State Roundup, March 8, 2012

END DEATH PENALTY: Greg Masters of the Post reports that, continuing a perennial debate in Annapolis, advocates of ending capital punishment told Maryland lawmakers yesterday that the death penalty is morally wrong, racist in its application and provides no comfort to grieving families.

A passionate group of advocates — including NAACP President Benjamin Jealous and an innocent man who was on Maryland’s death row for two years — came to Annapolis to argue against the state’s death penalty, writes the Sun’s Annie Linskey.

IN CELLS WITHOUT CELL PHONES: Keeping cell phones and other electronic devices out of the hands of inmates and punishing those prisoners found with such contraband is the aim of two bills that have recently been the subject of committee hearings in the General Assembly, writes Matthew Bieniek for the Cumberland Times-News.

COMMUTING SENTENCE: The governor of Maryland, a former prosecutor and Baltimore mayor who built his political career on zero-tolerance crime policies, might finally give birth to a conscience in the matter of Mark Farley Grant — an inmate who went to prison 28 years ago for a crime he most likely didn’t commit, columnist Dan Rodricks writes in the Sun. It’s one thing to be tough on crime, another to be just and fair.

REVENUE PROJECTIONS LOWERED: Because of lower-than-expected income tax revenues, the Board of Revenue Estimates lowered Maryland’s projected revenues for the coming year by $80 million, and Comptroller Peter Franchot warned against any policies that would impact individual taxpayers, writes Megan Poinski for

TOBACCO TAX: A new tax proposed on some tobacco products could give Maryland the steepest tobacco tax rates in the United States, writes Daniel Menefee of

GREEN UP MARYLAND: Gov. Martin O’Malley aims to put Maryland on the map as one of the greenest states in the country, but given the $1 billion budget shortfall this year, some of his more ambitious energy plans might have to wait, Katherine Heerbrandt writes in the Gazette.

JUDICIAL PAY HIKE: The Senate passed a pay hike of up to $14,500 annually for Maryland’s 284 judges yesterday, citing an imperative to hire and keep talented legal minds on the bench, MarylandReporter’s Daniel Menefee writes.

REMOVE GUILTY OFFICIALS: Bills in the Maryland House and Senate would require elected officials at the state or county level to leave their post immediately after pleading guilty to felonies relating to their duties, Ben Giles reports in the Washington Examiner.

SERVICE TAX: Legislation that would add sales tax to everything from dating and escort services to car repairs and pest control has been introduced in the Maryland General Assembly, writes Matthew Bieniek for the Cumberland Times-News. The tax could increase state revenues by almost $300 million in the first year.

RX POT & THE FDA: Psychiatrists Dinah Miller and Annette Hanson writes for the Sun op-ed page that, while inhaled marijuana may have some medical benefits, to legislate medical treatments evades the standard protocols that the Food and Drug Administration has put in place for the regulation of all other medications.

REFERENDUM PROCESS: With the state’s referendum laws in the spotlight for the first time in two decades, some legislators hope to close weaknesses in the referendum process that can open the door to fraud, Justin Snow writes for

MURDER PROFIT: Legislation proposed by Del. Kelly Schulz aims to prevent the estates of slaying victims from enriching the people charged with killing them, Bethany Rodgers reports in the Frederick News-Post.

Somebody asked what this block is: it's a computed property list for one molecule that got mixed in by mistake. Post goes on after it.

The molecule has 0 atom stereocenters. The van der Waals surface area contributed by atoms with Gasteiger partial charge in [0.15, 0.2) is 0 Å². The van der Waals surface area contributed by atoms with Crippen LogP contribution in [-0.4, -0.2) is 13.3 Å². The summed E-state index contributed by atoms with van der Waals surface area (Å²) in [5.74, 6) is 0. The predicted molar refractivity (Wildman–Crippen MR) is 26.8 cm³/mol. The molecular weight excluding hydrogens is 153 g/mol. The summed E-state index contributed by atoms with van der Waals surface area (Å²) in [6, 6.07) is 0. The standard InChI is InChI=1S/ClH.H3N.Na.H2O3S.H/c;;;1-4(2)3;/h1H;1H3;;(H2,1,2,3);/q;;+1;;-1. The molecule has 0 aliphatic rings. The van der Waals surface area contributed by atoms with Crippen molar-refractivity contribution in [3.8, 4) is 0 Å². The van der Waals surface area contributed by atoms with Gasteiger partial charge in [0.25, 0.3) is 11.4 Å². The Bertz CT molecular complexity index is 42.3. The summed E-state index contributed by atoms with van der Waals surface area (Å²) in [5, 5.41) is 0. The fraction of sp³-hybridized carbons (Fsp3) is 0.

BUSCH HONORED: Senate President Mike Miller presented House Speaker Michael Busch with a First Citizen Award, an honor bestowed annually by the Senate on those who “have been dedicated and effective participants in the process of making government work for the benefit of all,” blogs John Wagner of the Post.

CUMMINGS’ FLUKE: He has maintained a relatively low profile on the Sandra Fluke story, but U.S. Rep. Elijah Cummings played a big role in putting the Georgetown law student in the spotlight and sparking a nationwide conversation over contraceptives, blogs John Fritze in the Sun.

TOO EARLY TO LEARN: A group of five Anne Arundel mothers is trying to launch a national movement to push back the start time of high schools, saying it is inhumane to ask teens to go to school at a time when researchers say their biological clocks tell them they should still be in bed, Liz Bowie writes for the Sun.

ACLU STEPS IN ON LEOPOLD CASE: The American Civil Liberties Union of Maryland has pressed Anne Arundel County officials to help determine whether County Executive John Leopold violated a state anti-spying law by allegedly directing his security detail to investigate political opponents, Nicole Fuller and Andrea Fuller report in the Sun.

BA CO UNION CONSIDERS COMPLAINT: A union that represents hundreds of public workers in Baltimore County is threatening to file an unfair labor practices complaint against the county, saying a pension bill introduced by County Executive Kevin Kamenetz attempts to sidestep ongoing contract negotiations, Alison Knezevich writes for the Sun.

About The Author

Cynthia Prairie

Contributing Editor Cynthia Prairie has been a newspaper editor since 1979, when she began working at The Raleigh Times. Since then, she has worked for The Baltimore News American, The Chicago Sun-Times, The Prince George’s Journal and Baltimore County newspapers in the Patuxent Publishing chain, including overseeing The Jeffersonian when it was a two-day a week business publication. Cynthia has won numerous state awards, including the Maryland State Bar Association’s Gavel Award. Besides compiling and editing the daily State Roundup, she runs her own online newspaper, The Chester Telegraph. If you have additional questions or comments contact Cynthia at:

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